Is std::net::udp suitable for high speed data transferring?

#1

I’m writing a program which dumps UDP packages from a 10GbE network card. I want to reach a speed of about 1GBytes/s. The size of the UDP package is around 8kBytes. The data dumped will be written to a RAM disk.

So my question is : Is std::net:udp suitable for this purpose? or is there any better solution?

Thanks.

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#3

It generally takes some work to get to those speeds. I’m not very up-to-date with the libraries in this space, but one example of one is http://udt.sourceforge.net/. A few years ago I wrote rust binding for UDT: https://github.com/eminence/udt-rs. If you’re interested, we can work to get them updated and tested with the latest version of rust.

I’m not aware of any pure-rust high-speed UDP libraries, but if someone wanted to work on this, it would be a great addition to the ecosystem :slight_smile:

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#4

Hi, and thank you for your reply.

I have roughly studied your udt lib, but not sure whether my condition is suitable to this lib.

I’m receiving the data from data acquisition device, which I cannot modify its inner program (actuall its is based on FPGA).

I find that UDT is a connection oriented lib, but my DAQ device does not perform any connection, it simply send udp package to some destination address in some certain port.

I have tried to use std::net::UdpSocket to receive the data but about 10% of the package will be lost.

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#5

Finally, I used pcap to capture packet and reached desired speed.

I have tried to use std::ned::UdpSocket, and find that 10% of the packets are lost.

How could they differ so much?

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#6

Can you show us your code which uses std::ned::UdpSocket? I suspect that issue is that UdpSocket does one syscall for each packet, which is less efficient than whatever libpcap does under the hood.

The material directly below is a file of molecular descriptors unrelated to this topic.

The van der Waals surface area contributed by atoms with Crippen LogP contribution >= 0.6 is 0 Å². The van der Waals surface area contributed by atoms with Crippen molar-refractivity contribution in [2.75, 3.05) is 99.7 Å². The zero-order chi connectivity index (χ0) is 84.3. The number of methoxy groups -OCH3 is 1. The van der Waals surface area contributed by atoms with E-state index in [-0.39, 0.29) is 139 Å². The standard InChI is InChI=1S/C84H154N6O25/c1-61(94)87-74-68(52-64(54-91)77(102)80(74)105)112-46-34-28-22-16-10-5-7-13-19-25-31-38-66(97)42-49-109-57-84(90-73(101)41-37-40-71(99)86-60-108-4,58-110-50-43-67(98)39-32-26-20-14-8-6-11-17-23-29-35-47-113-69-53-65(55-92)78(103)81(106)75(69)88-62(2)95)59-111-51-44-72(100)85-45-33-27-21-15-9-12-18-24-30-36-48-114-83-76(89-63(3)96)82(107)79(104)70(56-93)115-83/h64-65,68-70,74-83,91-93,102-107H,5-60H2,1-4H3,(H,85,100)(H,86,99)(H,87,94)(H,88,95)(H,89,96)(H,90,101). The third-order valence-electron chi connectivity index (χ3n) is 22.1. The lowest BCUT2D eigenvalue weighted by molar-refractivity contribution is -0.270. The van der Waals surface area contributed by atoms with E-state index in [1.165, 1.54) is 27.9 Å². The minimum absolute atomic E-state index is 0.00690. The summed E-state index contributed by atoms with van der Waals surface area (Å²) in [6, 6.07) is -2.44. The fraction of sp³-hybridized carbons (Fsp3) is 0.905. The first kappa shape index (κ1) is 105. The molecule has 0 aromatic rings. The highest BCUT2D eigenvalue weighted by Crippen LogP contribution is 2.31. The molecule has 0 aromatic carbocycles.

Also try to test mio, being low-level wrapper around epoll (if you are on Linux) it will process several packets per syscall.

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#7

Hi, following is my UdpSocket code:

let socket = UdpSocket::bind("0.0.0.0:60000").unwrap();
socket.set_nonblocking(false).unwrap();
let niter=4096;
let mut buf = vec![0_u8;16384*niter];
let mut shift=0_usize;
for _i in 0..niter{
    let (num_bytes, _src_addr) = socket.recv_from(&mut buf[shift..]).unwrap();
    shift+=num_bytes;
    // no other code here
}
///then check the packet received to find out how many are lost here

as a comparison, following is my pcap code:

let dev = pcap::Device {
        name: dev_name.to_string(),
        desc: None,
};

let mut cap = Capture::from_device(dev)
    .unwrap()
    .timeout(1000000000)
    .buffer_size(512 * 1024 * 1024)
    .open()
    .unwrap();
cap.filter(&format!("dst port {}", port)).unwrap();
while let Ok(packet) = cap.next() {
    let data: &[u8] = &packet.data[42..];//skip header
    // many other operations including copy to a temp buffer and use a
    // crossbeam-channel to send the buffer to another thread etc.
    // I skip it here.
}

ps, I find that pnet is also worse than pcap. If I set a rather big buffer (4GBytes) for pnet, it will lose 1% of the packets, while pcap lose if any <0.001% packets.

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#8

Outside of the Linux specific recvmmsg and sendmmsg it is not possible to receive or transmit multiple UDP datagrams with one syscall. If you are writing portable code you will always get only one datagram per recv call.

What is the size of the UDP datagrams being sent? Is the link a standard 1500 MTU ethernet link or are Jumbo frames being used?

It is possible that some of the loss is due to overheads in the IP/UDP stack in the kernel and limitations of the UDP socket syscall interface, also your UDP socket will have the default buffer size while you have increased the pcap buffer size.

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#9

My packet has a total length of 8962 bytes (as a ethernet packet), and my 10GBE card was set to MTU=9000.

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#10

It’s likely the “stock” kernel IP/UDP stack cannot keep up with the packet ingress rate if you’re pulling a packet at a time (ethtool should have stats on the types of drops, including ones on the NIC); the way UdpSocket is set up is it’ll be copying your jumbo frames from kernel buffers to your buffer. Instead, you’d probably want to use AF_PACKET and work with the raw packets coming off the interface. You can then create a setup whereby the kernel and your program share a buffer, and the kernel will tell you when it has filled up the buffer with packets; when that happens, you’ll want to copy them out to a background thread that does file I/O (possibly using AIO to speed up that path).

But this is a custom setup that is beyond what UdpSocket provides.

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#11

What if SO_REUSEPORT it and receive datagrams from multiple processes/threads?

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#12

Finally, I find that the packet dropping ratio can differ significantly whether or not bind the thread to the same numa node CPU as the NIC.

Alas, the old good time when we can treat the computer as a black box abstracted as CPU+RAM has passed away.

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